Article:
5 facts you did not know about the FIFA World Cup Trophy
The FIFA World Cup is undoubtedly one of the biggest sporting events in history and is currently the talk of the town. With so much glory surrounding this magnificent tournament, the iconic trophy that is football's biggest mark of honour has a host of interesting stories captivated within it — most of which you probably never heard of.
This is not the original one
The world cup trophy that we see now is not the original one, rather the second edition. When the FIFA World Cup started in 1930, the original trophy, the Jules Rimet Trophy, was a sculpture of Nike, the Greek goddess of victory, and showed her holding an octagonal cup over her head.
After Brazil won the FIFA World Cup for the third time in 1970, it was handed over to them in perpetuity, which led to the making of a brand-new trophy for the 1974 World Cup.
Security measures taken for the original trophy
During the period of World War II, the trophy had to be hidden away, and apparently the safest place on earth during that time was a shoe box under the bed of the then FIFA's Italian Vice President — Ottorino Barassi, who removed it from the vault of a bank in Rome.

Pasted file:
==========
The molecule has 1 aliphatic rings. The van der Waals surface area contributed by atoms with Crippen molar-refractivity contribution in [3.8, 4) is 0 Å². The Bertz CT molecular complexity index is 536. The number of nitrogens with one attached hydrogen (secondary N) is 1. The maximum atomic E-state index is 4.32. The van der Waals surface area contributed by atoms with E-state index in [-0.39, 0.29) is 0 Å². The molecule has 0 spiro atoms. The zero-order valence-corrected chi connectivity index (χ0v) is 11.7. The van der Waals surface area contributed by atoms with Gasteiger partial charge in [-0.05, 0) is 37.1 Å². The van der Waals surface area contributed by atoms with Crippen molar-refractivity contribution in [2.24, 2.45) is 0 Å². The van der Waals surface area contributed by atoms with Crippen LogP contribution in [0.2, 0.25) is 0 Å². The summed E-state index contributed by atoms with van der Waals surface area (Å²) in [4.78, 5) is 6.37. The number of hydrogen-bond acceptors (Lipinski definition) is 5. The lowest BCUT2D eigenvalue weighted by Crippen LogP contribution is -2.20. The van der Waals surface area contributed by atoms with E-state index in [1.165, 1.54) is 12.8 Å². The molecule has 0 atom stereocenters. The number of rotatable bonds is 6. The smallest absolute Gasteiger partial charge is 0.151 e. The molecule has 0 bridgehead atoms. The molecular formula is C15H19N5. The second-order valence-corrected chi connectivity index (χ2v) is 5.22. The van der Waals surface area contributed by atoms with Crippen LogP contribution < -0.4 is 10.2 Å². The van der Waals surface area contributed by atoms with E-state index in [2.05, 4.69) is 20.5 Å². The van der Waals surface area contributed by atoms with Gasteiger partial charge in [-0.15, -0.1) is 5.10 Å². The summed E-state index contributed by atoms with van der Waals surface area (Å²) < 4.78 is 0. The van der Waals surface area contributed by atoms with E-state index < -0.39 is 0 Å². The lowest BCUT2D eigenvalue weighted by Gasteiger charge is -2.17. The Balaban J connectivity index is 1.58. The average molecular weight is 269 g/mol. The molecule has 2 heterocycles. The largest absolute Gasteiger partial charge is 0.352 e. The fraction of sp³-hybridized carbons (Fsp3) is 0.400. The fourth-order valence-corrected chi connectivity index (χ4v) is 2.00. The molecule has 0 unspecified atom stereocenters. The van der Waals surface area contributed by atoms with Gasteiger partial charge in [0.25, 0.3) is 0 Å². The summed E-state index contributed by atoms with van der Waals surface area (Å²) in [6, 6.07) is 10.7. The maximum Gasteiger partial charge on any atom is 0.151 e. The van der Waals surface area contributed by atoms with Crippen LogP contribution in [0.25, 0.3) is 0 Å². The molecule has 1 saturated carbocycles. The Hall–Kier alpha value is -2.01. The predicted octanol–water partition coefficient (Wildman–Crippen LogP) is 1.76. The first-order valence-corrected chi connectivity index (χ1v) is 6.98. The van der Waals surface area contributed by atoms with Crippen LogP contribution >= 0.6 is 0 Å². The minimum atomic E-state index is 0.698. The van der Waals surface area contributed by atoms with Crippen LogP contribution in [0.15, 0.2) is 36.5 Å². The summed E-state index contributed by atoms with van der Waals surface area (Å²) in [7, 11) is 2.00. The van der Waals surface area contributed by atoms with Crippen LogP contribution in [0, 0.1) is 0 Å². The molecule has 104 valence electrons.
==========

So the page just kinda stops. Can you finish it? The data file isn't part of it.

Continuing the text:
Believe it or not – the Jules Rimet Trophy was stolen twice! It was first stolen in England in 1966 during a public exhibition, which was found a week later by a dog. The second time it was stolen was 13 years after Brazil was handed the original trophy, from the Brazilian Football Confederation, which was never again recovered.
Winners no longer get to keep the trophy
Prior to 2006, the world cup winners would get to keep the trophy until the forthcoming world cup, but now, the winners are simply presented with a gold-plated bronze replica of the current trophy, which is known as the FIFA World Cup Winner's Trophy.
The real trophy is safely kept in the FIFA World Football Museum in Zurich, Switzerland, being taken out only for tours, during the time when draws are made for the tournament and during the tournament itself.
Design of the trophy
With the Jules Rimet Trophy having been handed over permanently to Brazil, the need for a new trophy arose for the 1974 World Cup. Fifty-three submissions from sculptors across seven different countries were collected before an Italian sculptor named Silvio Gazzaniga was chosen.
It portrays lines stemming out from the base stretching out to receive the world. The figures of two athletes rise from the tension of the compact body of the trophy, celebrating the glorious moment of victory.
The time for another replacement is nearing
The current FIFA World Cup trophy that has been in use since 1974 has the names of the winners along with the year inscribed on the base of the original trophy. However, there now remains space for only five more winners at its base.
This means the base of the trophy must be full with names by the year 2038 and FIFA should be looking to replace it by the 2042 FIFA World Cup. Although that is 20 years from now, no reason to not feel excited about it already!